The sJIA indication follows the approval of ACTEMRA in 2010 for adults with rheumatoid arthritis (RA).2
According to Dr. Roth, "It's important to provide our patients with options that work to target the root cause of the disease to reduce the signs and symptoms and, ultimately, stop disease progression. The new indication of Actemra offers a plausible solution for children with sJIA who are often considered a difficult-to-treat patient group."
Health Canada's approval of ACTEMRA in the treatment of sJIA follows positive data from the global phase III TENDER study, which demonstrates that ACTEMRA is effective in improving the signs and symptoms of sJIA.7 TENDER is an ongoing international study that includes approximately 70 centres in 20 countries with two clinical trials sites in Canada located in Toronto and Ottawa. The data showed that 85 per cent of patients achieved 30 per cent improvement (JIA ACR30) in the signs and symptoms of sJIA and absence of fever, a primary characteristic of sJIA, following three months of treatment with ACTEMRA.7 In addition to the significant improvement in ACR responses, nearly two thirds were free of rash after three months.7 Finally, ACTEMRA therapy enabled 69 per cent of patients to reduce or discontinue corticosteroid use within eight weeks of treatment, which is significant as these medicines are associated with serious side effects. Patients enrolled in the study and receiving ACTEMRA continue to be followed.
Headquartered in Basel, Switzerland, Roche is a leader in research-focused healthcare with combined strengths in pharmaceuticals and diagnostics. Roche is the world's largest biotech company with truly differentiated medicines in oncology, virology, inflammation, metabolism and CNS. Roche is also the world leader in in-vitro diagnostics, tissue-based cancer diagnostics and a pioneer in diabetes management. Roche's personalized healthcare strategy aims at providing medicines and diagnostic tools that enable tangible improvements in the health, quality of life and survival of patients. In 2010, Roche had over 80,000 employees worldwide and invested over 9 billion Swiss francs in R&D. Genentech, United States, is a wholly owned member of the Roche Group. Roche has a majority stake in Chugai Pharmaceutical, Japan. Roche Canada was founded in 1931. The company employs approximately 900 people across the country, with its pharmaceuticals head office located in Mississauga, Ontario and diagnostics division based in Laval, Quebec. Roche Canada is actively involved in local communities, investing in charitable organizations and partnering with healthcare institutions across the country. For more information, visit www.rochecanada.com.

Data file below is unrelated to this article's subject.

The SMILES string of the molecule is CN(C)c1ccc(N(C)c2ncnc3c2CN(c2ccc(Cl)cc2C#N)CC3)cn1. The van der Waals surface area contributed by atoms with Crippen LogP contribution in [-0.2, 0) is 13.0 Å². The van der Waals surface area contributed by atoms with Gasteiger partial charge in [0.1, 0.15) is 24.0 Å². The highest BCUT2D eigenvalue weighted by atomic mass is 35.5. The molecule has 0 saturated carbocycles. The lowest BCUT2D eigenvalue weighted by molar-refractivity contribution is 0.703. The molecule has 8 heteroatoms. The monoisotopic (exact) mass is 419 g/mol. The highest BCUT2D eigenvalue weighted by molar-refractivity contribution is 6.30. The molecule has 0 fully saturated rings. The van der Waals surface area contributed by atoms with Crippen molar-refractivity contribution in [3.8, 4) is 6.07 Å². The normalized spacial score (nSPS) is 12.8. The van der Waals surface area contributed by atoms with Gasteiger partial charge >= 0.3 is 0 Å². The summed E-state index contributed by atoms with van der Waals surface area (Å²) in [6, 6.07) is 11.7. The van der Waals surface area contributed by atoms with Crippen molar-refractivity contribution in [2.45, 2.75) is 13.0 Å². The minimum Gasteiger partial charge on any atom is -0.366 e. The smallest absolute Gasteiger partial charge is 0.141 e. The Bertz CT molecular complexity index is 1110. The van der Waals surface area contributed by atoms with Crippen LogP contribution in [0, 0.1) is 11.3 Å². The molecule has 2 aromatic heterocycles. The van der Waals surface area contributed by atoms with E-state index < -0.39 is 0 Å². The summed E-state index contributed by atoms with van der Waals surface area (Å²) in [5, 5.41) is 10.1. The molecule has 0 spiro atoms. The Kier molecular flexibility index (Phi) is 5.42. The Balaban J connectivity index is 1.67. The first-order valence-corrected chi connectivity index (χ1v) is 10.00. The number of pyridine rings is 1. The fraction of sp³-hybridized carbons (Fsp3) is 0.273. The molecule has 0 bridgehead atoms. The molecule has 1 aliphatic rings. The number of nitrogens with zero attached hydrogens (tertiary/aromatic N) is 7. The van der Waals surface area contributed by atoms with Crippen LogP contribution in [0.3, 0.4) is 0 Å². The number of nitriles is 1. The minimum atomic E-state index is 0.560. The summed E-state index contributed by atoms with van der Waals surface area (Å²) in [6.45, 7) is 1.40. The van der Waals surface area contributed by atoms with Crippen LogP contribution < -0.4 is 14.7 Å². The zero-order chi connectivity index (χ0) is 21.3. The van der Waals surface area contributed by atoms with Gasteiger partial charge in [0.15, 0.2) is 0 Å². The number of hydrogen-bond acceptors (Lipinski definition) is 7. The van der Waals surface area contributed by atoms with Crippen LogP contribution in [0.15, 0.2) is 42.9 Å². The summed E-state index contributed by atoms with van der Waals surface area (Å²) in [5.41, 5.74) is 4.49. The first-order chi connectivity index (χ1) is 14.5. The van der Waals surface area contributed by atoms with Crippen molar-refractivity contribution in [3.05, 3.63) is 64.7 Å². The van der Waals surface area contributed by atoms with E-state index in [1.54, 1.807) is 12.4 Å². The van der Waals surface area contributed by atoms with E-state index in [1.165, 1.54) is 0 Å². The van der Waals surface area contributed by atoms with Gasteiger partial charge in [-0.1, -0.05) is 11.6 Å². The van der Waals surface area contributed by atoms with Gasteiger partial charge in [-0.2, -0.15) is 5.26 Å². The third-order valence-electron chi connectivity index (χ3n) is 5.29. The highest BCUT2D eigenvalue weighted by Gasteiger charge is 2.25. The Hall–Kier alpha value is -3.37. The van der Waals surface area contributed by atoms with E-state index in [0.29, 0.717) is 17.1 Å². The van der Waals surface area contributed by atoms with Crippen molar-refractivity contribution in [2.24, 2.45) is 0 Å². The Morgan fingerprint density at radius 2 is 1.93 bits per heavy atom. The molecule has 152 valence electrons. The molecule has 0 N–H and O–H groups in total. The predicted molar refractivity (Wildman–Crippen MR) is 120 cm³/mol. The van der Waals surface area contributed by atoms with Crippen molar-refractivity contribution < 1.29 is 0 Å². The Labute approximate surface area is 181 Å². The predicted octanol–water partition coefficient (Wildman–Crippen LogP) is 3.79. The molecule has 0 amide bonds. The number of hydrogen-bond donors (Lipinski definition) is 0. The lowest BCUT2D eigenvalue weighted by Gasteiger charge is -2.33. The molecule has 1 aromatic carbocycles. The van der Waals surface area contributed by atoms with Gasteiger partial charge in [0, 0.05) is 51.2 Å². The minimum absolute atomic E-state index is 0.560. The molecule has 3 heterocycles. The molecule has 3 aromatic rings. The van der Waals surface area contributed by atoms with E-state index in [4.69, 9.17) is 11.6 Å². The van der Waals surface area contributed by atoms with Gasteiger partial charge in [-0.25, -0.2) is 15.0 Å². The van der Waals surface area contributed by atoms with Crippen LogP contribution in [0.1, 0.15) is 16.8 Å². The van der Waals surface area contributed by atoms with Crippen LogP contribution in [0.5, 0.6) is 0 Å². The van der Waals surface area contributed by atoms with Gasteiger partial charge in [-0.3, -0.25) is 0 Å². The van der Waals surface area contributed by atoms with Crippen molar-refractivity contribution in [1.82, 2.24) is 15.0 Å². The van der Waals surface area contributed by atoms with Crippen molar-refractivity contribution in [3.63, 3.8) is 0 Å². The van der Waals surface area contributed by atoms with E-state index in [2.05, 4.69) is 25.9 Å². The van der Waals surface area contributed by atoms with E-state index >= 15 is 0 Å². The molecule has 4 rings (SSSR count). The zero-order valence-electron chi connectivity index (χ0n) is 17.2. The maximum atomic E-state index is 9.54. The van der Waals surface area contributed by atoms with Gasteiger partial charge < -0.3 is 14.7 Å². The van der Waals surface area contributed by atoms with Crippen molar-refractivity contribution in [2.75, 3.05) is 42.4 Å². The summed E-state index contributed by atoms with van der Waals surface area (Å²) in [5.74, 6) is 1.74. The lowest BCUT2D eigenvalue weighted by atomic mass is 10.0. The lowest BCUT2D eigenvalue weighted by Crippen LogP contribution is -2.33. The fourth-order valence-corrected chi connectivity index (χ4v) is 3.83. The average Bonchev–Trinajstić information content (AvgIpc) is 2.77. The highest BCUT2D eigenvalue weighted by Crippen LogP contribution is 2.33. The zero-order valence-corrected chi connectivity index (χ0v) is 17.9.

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1Woo, P. Systemic juvenile rheumatoid arthritis: diagnosis, management, and outcome. Nature Clinical Practice: Rheumatology. 2006. 2:1.
2Canadian Actemra Product Monograph. 2012.
3Philpott, J, et al. Physical activity recommendations for children with specific chronic health conditions: Juvenile idiopathic arthritis, hemophilia, asthma and cystic fibrosis. Paediatr Child Health 2010;15(4):213-8.
4Joint Health: Changing Arthritis. Spotlight on juvenile idiopathic arthritis. http://www.jointhealth.org/aboutarthritis-diseasespotlight.cfm?id=5. Accessed September 2011.
5Cassidy JT, et al. Juvenile rheumatoid arthritis. Cassidy JT, Petty RE, eds. Textbook of pediatric rheumatology 2001:218-322.
6De Benedetti F. Inflammatory cytokines in the pathogenesis and treatment of systemic juvenile idiopathic arthritis - Basic science for the clinician. Pediatric Rheumatology Online Journal 2005. Vol 3:2.
7De Benedetti F et al. Efficacy and safety of tocilizumab in patients with systemic Juvenile Idiopathic Arthritis (sJIA): 12-week data from the phase III TENDER trial. Poster presented at EULAR 2010.